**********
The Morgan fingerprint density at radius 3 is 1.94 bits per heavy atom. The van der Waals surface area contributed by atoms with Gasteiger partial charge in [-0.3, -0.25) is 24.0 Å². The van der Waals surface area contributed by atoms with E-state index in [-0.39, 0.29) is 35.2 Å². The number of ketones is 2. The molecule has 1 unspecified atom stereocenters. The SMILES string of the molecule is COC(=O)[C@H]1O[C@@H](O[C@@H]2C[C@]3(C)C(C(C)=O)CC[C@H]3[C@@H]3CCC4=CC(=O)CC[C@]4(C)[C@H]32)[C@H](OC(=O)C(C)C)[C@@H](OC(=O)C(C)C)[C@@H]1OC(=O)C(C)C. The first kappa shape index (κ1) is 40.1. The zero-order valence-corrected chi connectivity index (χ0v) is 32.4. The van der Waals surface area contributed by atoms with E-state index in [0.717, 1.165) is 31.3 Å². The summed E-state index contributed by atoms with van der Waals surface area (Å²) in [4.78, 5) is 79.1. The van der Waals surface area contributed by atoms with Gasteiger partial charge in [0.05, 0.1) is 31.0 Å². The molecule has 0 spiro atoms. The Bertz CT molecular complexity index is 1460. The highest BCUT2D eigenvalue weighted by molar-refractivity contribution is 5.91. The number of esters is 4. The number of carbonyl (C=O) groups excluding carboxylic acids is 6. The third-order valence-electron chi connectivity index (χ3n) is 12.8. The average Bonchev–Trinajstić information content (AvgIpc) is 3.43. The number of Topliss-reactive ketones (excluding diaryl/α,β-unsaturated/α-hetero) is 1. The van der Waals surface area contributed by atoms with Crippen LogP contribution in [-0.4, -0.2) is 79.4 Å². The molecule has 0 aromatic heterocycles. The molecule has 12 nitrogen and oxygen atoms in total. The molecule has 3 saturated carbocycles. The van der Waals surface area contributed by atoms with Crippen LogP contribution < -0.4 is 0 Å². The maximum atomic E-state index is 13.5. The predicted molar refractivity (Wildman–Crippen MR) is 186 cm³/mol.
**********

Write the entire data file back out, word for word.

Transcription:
The Morgan fingerprint density at radius 3 is 1.94 bits per heavy atom. The van der Waals surface area contributed by atoms with Gasteiger partial charge in [-0.3, -0.25) is 24.0 Å². The van der Waals surface area contributed by atoms with E-state index in [-0.39, 0.29) is 35.2 Å². The number of ketones is 2. The molecule has 1 unspecified atom stereocenters. The SMILES string of the molecule is COC(=O)[C@H]1O[C@@H](O[C@@H]2C[C@]3(C)C(C(C)=O)CC[C@H]3[C@@H]3CCC4=CC(=O)CC[C@]4(C)[C@H]32)[C@H](OC(=O)C(C)C)[C@@H](OC(=O)C(C)C)[C@@H]1OC(=O)C(C)C. The first kappa shape index (κ1) is 40.1. The zero-order valence-corrected chi connectivity index (χ0v) is 32.4. The van der Waals surface area contributed by atoms with E-state index in [0.717, 1.165) is 31.3 Å². The summed E-state index contributed by atoms with van der Waals surface area (Å²) in [4.78, 5) is 79.1. The van der Waals surface area contributed by atoms with Gasteiger partial charge in [0.05, 0.1) is 31.0 Å². The molecule has 0 spiro atoms. The Bertz CT molecular complexity index is 1460. The highest BCUT2D eigenvalue weighted by molar-refractivity contribution is 5.91. The number of esters is 4. The number of carbonyl (C=O) groups excluding carboxylic acids is 6. The third-order valence-electron chi connectivity index (χ3n) is 12.8. The average Bonchev–Trinajstić information content (AvgIpc) is 3.43. The number of Topliss-reactive ketones (excluding diaryl/α,β-unsaturated/α-hetero) is 1. The van der Waals surface area contributed by atoms with Crippen LogP contribution in [-0.4, -0.2) is 79.4 Å². The molecule has 0 aromatic heterocycles. The molecule has 12 nitrogen and oxygen atoms in total. The molecule has 3 saturated carbocycles. The van der Waals surface area contributed by atoms with Crippen LogP contribution < -0.4 is 0 Å². The maximum atomic E-state index is 13.5. The predicted molar refractivity (Wildman–Crippen MR) is 186 cm³/mol.